I have a lovely spread in the very first edition of this month’s Geo Extra (France) of my work on Kyudo in Japan. Focusing on the connection to Zen and the art of archery it is one of my favourite stories.
I discovered photography – and specifically photojournalism – in the final year of my politics degree. The catalyst for that process was a wonderful magazine called Photography that showcased the very best work, especially from that genre, with writers from the industry interviewing and commenting on significant and interesting work and, unlike most photography magazines, almost ignoring gadgetry and equipment.
One issue stood out for me and solidified my resolve to pursue photography as a career (despite having no portfolio nor ever having taken a photograph). It featured the work of Graham Harrison, already an established photographer who had been commissioned by the British Museum to take photographs in the Far East for their Buddhism: Art and Faith exhibition in 1985. This work is on show again at the University of Edinburgh from September the 12th and I hope will inspire a reprint of the book of the same title.
Some time ago I reviewed the book (as was) and here is what I said.
“It is honest and classic reportage and I looked at the images often. Harrison’s eye is delicate and respectful and one senses a desire to engage with the people in these images and their faith. The access is extraordinary: it is incredibly rare for example to be able photograph inside Eiheji, the headquarters of Soto Zen deep in the mountains of central Japan. Harrison’s work here captures the haste of a young novice scrubbing the wooden floors of the monastery in the ‘raw cold and semi-darkness of a late winter morning’ and the formal zazen of the rows of monks. His portrait of the Abbot of the monastery is as quiet and deceptively simple as is his landscape of the Potala Palace in Lhasa. His pictures of China in the chapter ‘Decline and Destruction’ are touchingly elegant showing what remained of a great culture. I think it’s true to say that Harrison’s photographs come close to capturing the quiet power of a way of life that is very difficult to describe in words.”
Happy Vesak (Vesakha) … not exactly the same date across all of the world but never mind…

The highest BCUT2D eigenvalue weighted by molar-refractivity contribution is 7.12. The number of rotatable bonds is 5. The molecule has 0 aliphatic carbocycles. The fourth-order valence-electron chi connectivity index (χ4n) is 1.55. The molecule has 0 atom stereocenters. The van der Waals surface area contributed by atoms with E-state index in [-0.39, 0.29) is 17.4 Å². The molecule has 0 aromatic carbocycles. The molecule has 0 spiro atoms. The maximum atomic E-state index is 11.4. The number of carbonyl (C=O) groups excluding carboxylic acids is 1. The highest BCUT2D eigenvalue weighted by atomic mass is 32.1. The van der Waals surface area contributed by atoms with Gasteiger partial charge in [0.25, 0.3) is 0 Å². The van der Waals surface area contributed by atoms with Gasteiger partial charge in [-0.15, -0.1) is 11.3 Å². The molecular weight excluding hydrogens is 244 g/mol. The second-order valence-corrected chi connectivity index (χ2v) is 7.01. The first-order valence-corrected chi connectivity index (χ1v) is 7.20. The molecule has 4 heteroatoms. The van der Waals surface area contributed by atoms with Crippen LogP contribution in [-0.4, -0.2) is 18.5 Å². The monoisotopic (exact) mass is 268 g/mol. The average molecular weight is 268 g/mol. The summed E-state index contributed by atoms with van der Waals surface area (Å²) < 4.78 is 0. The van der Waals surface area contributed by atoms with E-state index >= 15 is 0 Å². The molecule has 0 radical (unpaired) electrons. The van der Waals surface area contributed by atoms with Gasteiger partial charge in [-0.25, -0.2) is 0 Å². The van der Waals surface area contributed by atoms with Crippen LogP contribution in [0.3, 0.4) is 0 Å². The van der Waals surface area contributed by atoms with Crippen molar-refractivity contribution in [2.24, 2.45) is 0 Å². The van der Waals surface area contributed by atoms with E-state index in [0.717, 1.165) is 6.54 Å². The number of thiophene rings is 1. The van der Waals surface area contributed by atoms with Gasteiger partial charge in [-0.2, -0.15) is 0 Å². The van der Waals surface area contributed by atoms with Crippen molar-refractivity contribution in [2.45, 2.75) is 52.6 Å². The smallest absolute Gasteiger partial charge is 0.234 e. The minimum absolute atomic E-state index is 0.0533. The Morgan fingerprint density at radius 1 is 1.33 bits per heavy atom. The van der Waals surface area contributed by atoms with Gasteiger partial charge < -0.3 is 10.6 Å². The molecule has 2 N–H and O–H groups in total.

The French news magazine L’Express have just published an assignment I made for them in February on Ogyen Trinley Dorje, His Holiness, the seventeenth reincarnation of The Karmapa Lama in Sarnath, northern India. The Karmapa is head of the Karma Kagyu school of Tibetan Buddhism and predates the Dalai Lama’s lineage. This particular incarnation is disputed however and another candidate, Trinley Thaye Dorje has also been proclaimed and enthroned in another part of India. There’s a reasonable discussion on the succession issues here.
In any case, the assignment gave me a three-fold opportunity.
Firstly, I had the pleasure of meeting the Karmapa, a shy and I thought rather melancholy figure – a bird in a gilded cage if ever there was one – whose keen interest in photography was restricted to photographing the outside world from his window. The child of nomads, he ‘escaped’ from his Chinese hosts first to Nepal and then to India from where he was supposed to conduct a european tour this summer only to be thwarted by the refusal of the Indian authorities to grant him an exit visa. Which has of course nothing to do with Chinese pressure.
Secondly, I had the chance to go back to one of my favourite cities, Varanasi – one of its many names – I think the most intriguing of all north Indian cities.
Thirdly, I had the pleasure to work with Marc Epstein, the charming Foreign Editor of L’Express with whom I managed to put the world to rights over long walks along the ghats of a city we both hadn’t visited for a couple of years. I managed to explain the relative intricacies of cricket to a Frenchman who was curious of all the sporting activity along the river and made him an honoury Tottenham Hotspur fan for his trouble. For this of course, I apologised in advance: an inevitable entrée to a world of pain and disappointment…